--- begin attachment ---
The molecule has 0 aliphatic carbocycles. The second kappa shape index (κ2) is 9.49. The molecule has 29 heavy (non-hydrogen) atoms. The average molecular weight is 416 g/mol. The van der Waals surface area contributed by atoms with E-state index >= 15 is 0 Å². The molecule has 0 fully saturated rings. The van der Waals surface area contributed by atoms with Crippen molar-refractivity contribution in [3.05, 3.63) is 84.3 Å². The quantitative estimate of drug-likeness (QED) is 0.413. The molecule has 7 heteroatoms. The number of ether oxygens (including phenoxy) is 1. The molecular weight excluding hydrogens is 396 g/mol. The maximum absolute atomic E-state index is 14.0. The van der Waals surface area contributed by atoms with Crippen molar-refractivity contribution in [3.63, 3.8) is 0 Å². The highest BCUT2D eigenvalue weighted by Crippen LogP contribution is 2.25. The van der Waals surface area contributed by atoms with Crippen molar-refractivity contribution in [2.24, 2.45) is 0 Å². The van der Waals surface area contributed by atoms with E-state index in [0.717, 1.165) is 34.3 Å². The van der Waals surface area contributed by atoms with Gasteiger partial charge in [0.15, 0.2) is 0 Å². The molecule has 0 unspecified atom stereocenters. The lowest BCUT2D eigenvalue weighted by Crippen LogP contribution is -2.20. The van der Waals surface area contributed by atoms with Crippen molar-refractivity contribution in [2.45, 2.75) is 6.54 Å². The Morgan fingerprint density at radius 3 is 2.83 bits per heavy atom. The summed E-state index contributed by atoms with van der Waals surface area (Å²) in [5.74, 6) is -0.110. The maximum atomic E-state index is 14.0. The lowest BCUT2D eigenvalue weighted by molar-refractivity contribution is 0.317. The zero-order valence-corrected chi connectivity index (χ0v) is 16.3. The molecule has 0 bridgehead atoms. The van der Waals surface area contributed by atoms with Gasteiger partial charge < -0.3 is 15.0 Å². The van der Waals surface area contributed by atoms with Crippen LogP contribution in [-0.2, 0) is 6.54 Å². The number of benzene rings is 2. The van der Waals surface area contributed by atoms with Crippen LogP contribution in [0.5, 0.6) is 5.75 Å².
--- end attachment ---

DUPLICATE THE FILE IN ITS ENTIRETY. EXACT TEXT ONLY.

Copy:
The molecule has 0 aliphatic carbocycles. The second kappa shape index (κ2) is 9.49. The molecule has 29 heavy (non-hydrogen) atoms. The average molecular weight is 416 g/mol. The van der Waals surface area contributed by atoms with E-state index >= 15 is 0 Å². The molecule has 0 fully saturated rings. The van der Waals surface area contributed by atoms with Crippen molar-refractivity contribution in [3.05, 3.63) is 84.3 Å². The quantitative estimate of drug-likeness (QED) is 0.413. The molecule has 7 heteroatoms. The number of ether oxygens (including phenoxy) is 1. The molecular weight excluding hydrogens is 396 g/mol. The maximum absolute atomic E-state index is 14.0. The van der Waals surface area contributed by atoms with Crippen molar-refractivity contribution in [3.63, 3.8) is 0 Å². The highest BCUT2D eigenvalue weighted by Crippen LogP contribution is 2.25. The van der Waals surface area contributed by atoms with Crippen molar-refractivity contribution in [2.24, 2.45) is 0 Å². The van der Waals surface area contributed by atoms with E-state index in [0.717, 1.165) is 34.3 Å². The van der Waals surface area contributed by atoms with Gasteiger partial charge in [0.15, 0.2) is 0 Å². The molecule has 0 unspecified atom stereocenters. The lowest BCUT2D eigenvalue weighted by Crippen LogP contribution is -2.20. The van der Waals surface area contributed by atoms with Crippen molar-refractivity contribution in [2.45, 2.75) is 6.54 Å². The Morgan fingerprint density at radius 3 is 2.83 bits per heavy atom. The summed E-state index contributed by atoms with van der Waals surface area (Å²) in [5.74, 6) is -0.110. The maximum atomic E-state index is 14.0. The lowest BCUT2D eigenvalue weighted by molar-refractivity contribution is 0.317. The zero-order valence-corrected chi connectivity index (χ0v) is 16.3. The molecule has 0 bridgehead atoms. The van der Waals surface area contributed by atoms with Gasteiger partial charge < -0.3 is 15.0 Å². The van der Waals surface area contributed by atoms with Crippen LogP contribution in [-0.2, 0) is 6.54 Å². The number of benzene rings is 2. The van der Waals surface area contributed by atoms with Crippen LogP contribution in [0.5, 0.6) is 5.75 Å².